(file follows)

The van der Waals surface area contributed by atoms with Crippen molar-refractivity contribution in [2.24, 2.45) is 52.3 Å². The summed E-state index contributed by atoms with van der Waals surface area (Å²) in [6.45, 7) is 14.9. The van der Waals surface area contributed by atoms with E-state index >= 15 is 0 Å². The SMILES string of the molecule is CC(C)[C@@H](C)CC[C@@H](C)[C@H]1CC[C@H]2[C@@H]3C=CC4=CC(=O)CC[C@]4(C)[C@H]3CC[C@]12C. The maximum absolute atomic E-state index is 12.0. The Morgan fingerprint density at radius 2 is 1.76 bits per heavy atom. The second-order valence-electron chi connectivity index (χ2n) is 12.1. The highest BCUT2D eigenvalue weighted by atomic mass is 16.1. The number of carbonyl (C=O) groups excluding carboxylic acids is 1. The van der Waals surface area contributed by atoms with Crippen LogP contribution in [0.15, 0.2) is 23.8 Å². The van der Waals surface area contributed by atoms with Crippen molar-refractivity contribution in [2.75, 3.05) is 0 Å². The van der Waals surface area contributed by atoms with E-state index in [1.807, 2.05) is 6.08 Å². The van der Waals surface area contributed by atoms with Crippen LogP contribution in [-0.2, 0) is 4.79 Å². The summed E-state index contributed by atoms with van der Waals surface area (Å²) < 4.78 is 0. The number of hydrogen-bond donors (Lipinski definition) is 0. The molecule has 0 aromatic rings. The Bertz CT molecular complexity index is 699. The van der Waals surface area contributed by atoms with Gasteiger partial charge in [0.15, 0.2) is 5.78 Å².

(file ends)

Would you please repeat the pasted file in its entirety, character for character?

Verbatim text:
The van der Waals surface area contributed by atoms with Crippen molar-refractivity contribution in [2.24, 2.45) is 52.3 Å². The summed E-state index contributed by atoms with van der Waals surface area (Å²) in [6.45, 7) is 14.9. The van der Waals surface area contributed by atoms with E-state index >= 15 is 0 Å². The SMILES string of the molecule is CC(C)[C@@H](C)CC[C@@H](C)[C@H]1CC[C@H]2[C@@H]3C=CC4=CC(=O)CC[C@]4(C)[C@H]3CC[C@]12C. The maximum absolute atomic E-state index is 12.0. The Morgan fingerprint density at radius 2 is 1.76 bits per heavy atom. The second-order valence-electron chi connectivity index (χ2n) is 12.1. The highest BCUT2D eigenvalue weighted by atomic mass is 16.1. The number of carbonyl (C=O) groups excluding carboxylic acids is 1. The van der Waals surface area contributed by atoms with Crippen LogP contribution in [0.15, 0.2) is 23.8 Å². The van der Waals surface area contributed by atoms with Crippen molar-refractivity contribution in [2.75, 3.05) is 0 Å². The van der Waals surface area contributed by atoms with E-state index in [1.807, 2.05) is 6.08 Å². The van der Waals surface area contributed by atoms with Crippen LogP contribution in [-0.2, 0) is 4.79 Å². The summed E-state index contributed by atoms with van der Waals surface area (Å²) < 4.78 is 0. The number of hydrogen-bond donors (Lipinski definition) is 0. The molecule has 0 aromatic rings. The Bertz CT molecular complexity index is 699. The van der Waals surface area contributed by atoms with Gasteiger partial charge in [0.15, 0.2) is 5.78 Å².